Published On: Fri, Mar 22nd, 2019

Blue Jays’ bullpen cupboard suddenly bare bones

CLEARWATER, FLA.—For the past two seasons, the bullpen has been the foundation of the Blue Jays’ pitching staff.

Relievers were responsible for 5962/3 innings in 2017, the third-heaviest workload in the major leagues, and 5941/3 last year, 11th in MLB.

Ryan Tepera and the Blue Jays will soon learn the extent of the late-inning reliever’s right elbow injury.
Ryan Tepera and the Blue Jays will soon learn the extent of the late-inning reliever’s right elbow injury.  (Rick Madonik / Toronto Star file photo)

That foundation took a major hit on Thursday.

Late-inning reliever Ryan Tepera was ruled out indefinitely with inflammation in his right elbow and will pay a Saturday visit to Dr. David Altchek, a New York surgeon who has performed Tommy John surgery on a number of major leaguers.

Also, John Axford, in camp on a minor-league deal, will miss at least four weeks with a stress reaction on the inside of his right elbow.

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“Of course there’s concern,” manager Charlie Montoyo said of the possibility of ligament reconstruction surgery for Tepera. “For both of them, so we’ll see.”

The opening day bullpen now projects to be far less experienced than expected. Closer Ken Giles, Joe Biagini and lefty Tim Mayza are the only locks, with Bud Norris — also on a minor-league deal — likely to join them after a midnight Thursday deadline to opt out.

Working high-leverage innings wouldn’t be a stretch for the 34-year-old Norris, who recorded 47 saves over the past two seasons with the Cardinals and Angels. It could be an issue for Biagini, who thrived in late-inning assignments as a rookie in 2016 but, after a failed attempt to stretch him out as a starter, has been more of a sixth- or seventh-inning guy.

Montoyo also mentioned David Paulino, acquired along with Giles in the Roberto Osuna trade with the Astros last season, as a possible late-inning candidate.

The Jays also have to decide what to do with hard-throwing 19-year-old Elvis Luciano, claimed in the Rule 5 draft in December, which will likely determine whether they go with a seven- or eight-man bullpen. Luciano has yet to look comfortable in his unlikely transition from rookie ball to a major-league mound, struggling mightily with his command to the tune of a 14.85 ERA in eight appearances. His inclusion on the opening day roster on March 28 against the Tigers would signal a willingness to make a long-term commitment to Luciano, who they see as a potential starter down the road.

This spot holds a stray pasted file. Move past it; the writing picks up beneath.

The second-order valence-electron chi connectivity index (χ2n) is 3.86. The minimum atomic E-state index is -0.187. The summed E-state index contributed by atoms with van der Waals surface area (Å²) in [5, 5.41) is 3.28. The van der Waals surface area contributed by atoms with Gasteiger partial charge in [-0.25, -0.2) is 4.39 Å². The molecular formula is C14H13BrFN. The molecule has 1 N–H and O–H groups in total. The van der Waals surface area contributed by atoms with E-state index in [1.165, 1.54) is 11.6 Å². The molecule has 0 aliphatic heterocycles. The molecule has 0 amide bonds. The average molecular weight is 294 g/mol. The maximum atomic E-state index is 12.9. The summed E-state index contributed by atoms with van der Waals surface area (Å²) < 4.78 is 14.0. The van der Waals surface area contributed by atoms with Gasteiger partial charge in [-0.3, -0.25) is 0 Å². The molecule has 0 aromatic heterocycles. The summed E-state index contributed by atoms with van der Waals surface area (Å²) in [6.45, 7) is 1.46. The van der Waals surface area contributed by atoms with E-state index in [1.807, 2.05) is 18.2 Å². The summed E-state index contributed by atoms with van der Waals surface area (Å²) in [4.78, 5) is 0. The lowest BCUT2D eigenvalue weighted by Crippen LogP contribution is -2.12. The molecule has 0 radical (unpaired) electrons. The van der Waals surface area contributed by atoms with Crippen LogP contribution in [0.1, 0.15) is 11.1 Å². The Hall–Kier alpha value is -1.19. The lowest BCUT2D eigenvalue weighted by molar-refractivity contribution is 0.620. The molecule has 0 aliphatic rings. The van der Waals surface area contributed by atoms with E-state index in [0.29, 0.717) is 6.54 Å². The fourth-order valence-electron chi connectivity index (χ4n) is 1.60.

Among the rest of the available options, right-hander Javy Guerra, an eight-year veteran on a minor-league deal, is the only one with more than three years of experience. Sam Gaviglio, a strong candidate to eat up innings in long relief, looks like a veteran with 198 innings over the past two seasons, while Danny Barnes, who is out of options, has pitched 1202/3 innings in three years. After those relievers, Thomas Pannone has the most innings under his belt at 43, but the Jays hope to continue to develop him and Trent Thornton — acquired from the Astros last fall for infielder Aledmys Diaz — as starters with the Triple-A Buffalo Bisons.

“We want (them) to start,” Montoyo said.

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Of the nine still in the mix for the remaining spots in the bullpen — Paulino, Luciano, Gaviglio, Guerra, Barnes, Thornton, Pannone, Justin Shafer and Jason Adam, recently acquired from Kansas City — only five are on the 40-man roster, but the Jays could open up space if anyone starts the year on the 60-day injured list.

There is more potential help on the way. Free-agent pickup David Phelps, about a year out from Tommy John surgery, isn’t pitching in games yet but could be available by May. And another free-agent signing, Clay Buchholz, is slated to throw two innings in a minor-league game on Friday and could bump starter Clayton Richard to the ’pen.

For now, Montoyo and the Jays are left scratching their heads at a half-empty drawing board that was nearly full not long ago.

“Other people are going to get chances now,” the skipper said. “That’s how baseball works.”

Laura Armstrong is a sports reporter based in Toronto. Follow her on Twitter: @lauraarmy

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Blue Jays’ bullpen cupboard suddenly bare bones